UNC system revamps to increase graduation rates

Trevor Metcalfe – Editor-in-Chief – [email protected]
College educators called for a new focus on improving graduation rates around the country in the wake of a rapidly changing student body, according to new national and state education proposals.
“We must invest in ways that make college more affordable, reduce student debt, increase completion rates and expand access,” said Libby May, spokesperson for the American Dream 2.0 report.
The report, developed by a coalition of college and foundation presidents, civil rights leaders, state policymakers, college access advocates and business leaders, encourages colleges to develop strategies to help reduce college debt and completion rates. Strategies suggested by the document include simpler financial aid systems, innovations catered to students with other responsibilities and a shared burden between states, schools and students toward increasing graduation rates.
May said the report uses both school research and public opinion polling on issues such as college affordability and financial aid.
“The research goes deep into the perceptions of parents, students, policymakers and institutional leaders to surface both challenges and opportunities as they relate to improving the aid system,” May said.
The suggestions by the letter and others released this year mirror solutions formulated in a recent five-year strategic plan for the UNC school system. The strategic plan aims to strengthen graduation rates across the state and cater to a more age-diverse student population.
UNC Asheville graduated 38 percent of its seniors in 2008, an increase of 17 percent from 2006. The rate increase brings UNCA very close to the national average of 38 percent, but much lower than UNC Chapel Hill’s 80 percent.
Rainbow Sipe, a 40-year-old UNCA senior and art student, said the community college transfer process made the graduation requirements frustrating and difficult to complete.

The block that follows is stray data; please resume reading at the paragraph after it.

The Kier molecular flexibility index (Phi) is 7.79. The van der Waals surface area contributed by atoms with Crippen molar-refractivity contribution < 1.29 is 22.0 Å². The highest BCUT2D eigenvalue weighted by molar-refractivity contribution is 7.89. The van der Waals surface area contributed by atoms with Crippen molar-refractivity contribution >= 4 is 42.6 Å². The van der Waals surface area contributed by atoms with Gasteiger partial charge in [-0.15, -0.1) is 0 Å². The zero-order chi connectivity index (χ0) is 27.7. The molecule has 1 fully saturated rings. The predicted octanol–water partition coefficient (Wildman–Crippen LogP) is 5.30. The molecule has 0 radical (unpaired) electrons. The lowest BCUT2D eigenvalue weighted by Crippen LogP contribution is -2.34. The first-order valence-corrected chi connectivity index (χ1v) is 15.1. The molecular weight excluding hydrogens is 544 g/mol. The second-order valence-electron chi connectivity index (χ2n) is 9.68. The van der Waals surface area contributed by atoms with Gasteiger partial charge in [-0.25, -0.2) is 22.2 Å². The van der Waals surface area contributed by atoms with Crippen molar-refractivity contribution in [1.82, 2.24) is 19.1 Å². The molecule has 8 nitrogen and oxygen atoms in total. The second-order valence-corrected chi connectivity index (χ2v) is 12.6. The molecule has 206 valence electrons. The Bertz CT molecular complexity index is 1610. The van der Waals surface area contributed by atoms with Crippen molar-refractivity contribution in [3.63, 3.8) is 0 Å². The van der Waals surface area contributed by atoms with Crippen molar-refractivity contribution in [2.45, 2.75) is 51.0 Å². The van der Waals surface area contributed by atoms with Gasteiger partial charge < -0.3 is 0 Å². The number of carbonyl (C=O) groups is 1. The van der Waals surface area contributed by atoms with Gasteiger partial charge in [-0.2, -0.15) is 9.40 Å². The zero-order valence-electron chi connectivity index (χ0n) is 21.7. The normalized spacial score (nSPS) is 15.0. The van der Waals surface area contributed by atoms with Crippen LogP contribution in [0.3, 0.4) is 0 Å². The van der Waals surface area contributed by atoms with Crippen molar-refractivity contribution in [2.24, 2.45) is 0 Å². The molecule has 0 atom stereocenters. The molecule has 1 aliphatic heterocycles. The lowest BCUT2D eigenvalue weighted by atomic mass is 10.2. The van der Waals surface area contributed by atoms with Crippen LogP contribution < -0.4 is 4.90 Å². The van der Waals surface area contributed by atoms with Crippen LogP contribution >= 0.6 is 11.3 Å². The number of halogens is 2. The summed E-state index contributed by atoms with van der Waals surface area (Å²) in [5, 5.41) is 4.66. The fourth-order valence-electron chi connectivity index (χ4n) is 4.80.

“It has been pretty frustrating,” Sipe said. “The whole transfer system and the disconnect between the community colleges and what they say is the same and what the four-year UNCA system says is the same don’t sync up at all, even though they are supposed to.”
Sipe also said the difficult transfer credit appeal process dissuaded her from trying to appeal for class credit or graduation requirements. At UNCA, community college transfers can use a designated list of course equivalencies to apply for transfer credits.
Many older people are returning to either grad school or an undergraduate institution, according to Sipe. At UNCA, 21 percent of the student body and 29 percent of seniors are older than 25.
“Most of my friends are going back for a second degree that is more specific career foundation, as opposed to personal interest,” Sipe said.
Phillip Presnell, an information technology specialist with Madison County government and UNCA alumnus, said an unhelpful adviser and low course availability delayed his graduation by three semesters.
“My starting adviser, before I declared my major, wasn’t really able to tell me what classes I needed to take,” Presnell said. “So, I was behind on my prerequisites by the time I was in the major.”
Presnell said some of the courses required by the major were only offered every other semester.
“I ended up having to take a lot of substitutions,” Presnell said.
The UNC Board of Governors approved the strategic plan at their Feb. 8 meeting. The plan next heads to the state legislature before passing into law. UNC system president Tom Ross also said he plans to meet with many school faculties to help explain the plan and answer faculty questions and concerns.
“The status quo is not working when some institutions have completion rates in the single digits and skyrocketing student loan default rates,” May said. “Students must lead the charge for real change.”